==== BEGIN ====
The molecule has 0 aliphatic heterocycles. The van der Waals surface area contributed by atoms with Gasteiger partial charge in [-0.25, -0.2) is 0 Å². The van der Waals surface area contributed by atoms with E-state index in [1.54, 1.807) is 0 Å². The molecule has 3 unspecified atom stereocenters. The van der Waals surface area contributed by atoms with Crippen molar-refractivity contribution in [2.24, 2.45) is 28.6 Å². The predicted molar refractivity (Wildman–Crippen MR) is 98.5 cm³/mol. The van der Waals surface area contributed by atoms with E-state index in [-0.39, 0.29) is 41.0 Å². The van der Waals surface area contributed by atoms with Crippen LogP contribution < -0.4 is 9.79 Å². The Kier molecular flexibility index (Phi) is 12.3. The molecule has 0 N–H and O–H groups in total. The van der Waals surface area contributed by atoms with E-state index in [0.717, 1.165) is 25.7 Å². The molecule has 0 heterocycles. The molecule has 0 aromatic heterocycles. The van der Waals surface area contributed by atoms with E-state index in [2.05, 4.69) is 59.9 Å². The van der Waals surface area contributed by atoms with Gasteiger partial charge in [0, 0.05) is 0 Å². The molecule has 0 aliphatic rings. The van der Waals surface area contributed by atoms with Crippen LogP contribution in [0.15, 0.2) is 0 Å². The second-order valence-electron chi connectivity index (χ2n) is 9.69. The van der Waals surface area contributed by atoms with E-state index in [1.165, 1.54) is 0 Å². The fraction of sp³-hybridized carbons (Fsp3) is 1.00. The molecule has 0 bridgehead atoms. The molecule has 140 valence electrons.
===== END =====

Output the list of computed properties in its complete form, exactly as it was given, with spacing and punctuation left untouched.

The molecule has 0 aliphatic heterocycles. The van der Waals surface area contributed by atoms with Gasteiger partial charge in [-0.25, -0.2) is 0 Å². The van der Waals surface area contributed by atoms with E-state index in [1.54, 1.807) is 0 Å². The molecule has 3 unspecified atom stereocenters. The van der Waals surface area contributed by atoms with Crippen molar-refractivity contribution in [2.24, 2.45) is 28.6 Å². The predicted molar refractivity (Wildman–Crippen MR) is 98.5 cm³/mol. The van der Waals surface area contributed by atoms with E-state index in [-0.39, 0.29) is 41.0 Å². The van der Waals surface area contributed by atoms with Crippen LogP contribution < -0.4 is 9.79 Å². The Kier molecular flexibility index (Phi) is 12.3. The molecule has 0 N–H and O–H groups in total. The van der Waals surface area contributed by atoms with E-state index in [0.717, 1.165) is 25.7 Å². The molecule has 0 heterocycles. The molecule has 0 aromatic heterocycles. The van der Waals surface area contributed by atoms with E-state index in [2.05, 4.69) is 59.9 Å². The van der Waals surface area contributed by atoms with Gasteiger partial charge in [0, 0.05) is 0 Å². The molecule has 0 aliphatic rings. The van der Waals surface area contributed by atoms with Crippen LogP contribution in [0.15, 0.2) is 0 Å². The second-order valence-electron chi connectivity index (χ2n) is 9.69. The van der Waals surface area contributed by atoms with E-state index in [1.165, 1.54) is 0 Å². The fraction of sp³-hybridized carbons (Fsp3) is 1.00. The molecule has 0 bridgehead atoms. The molecule has 140 valence electrons.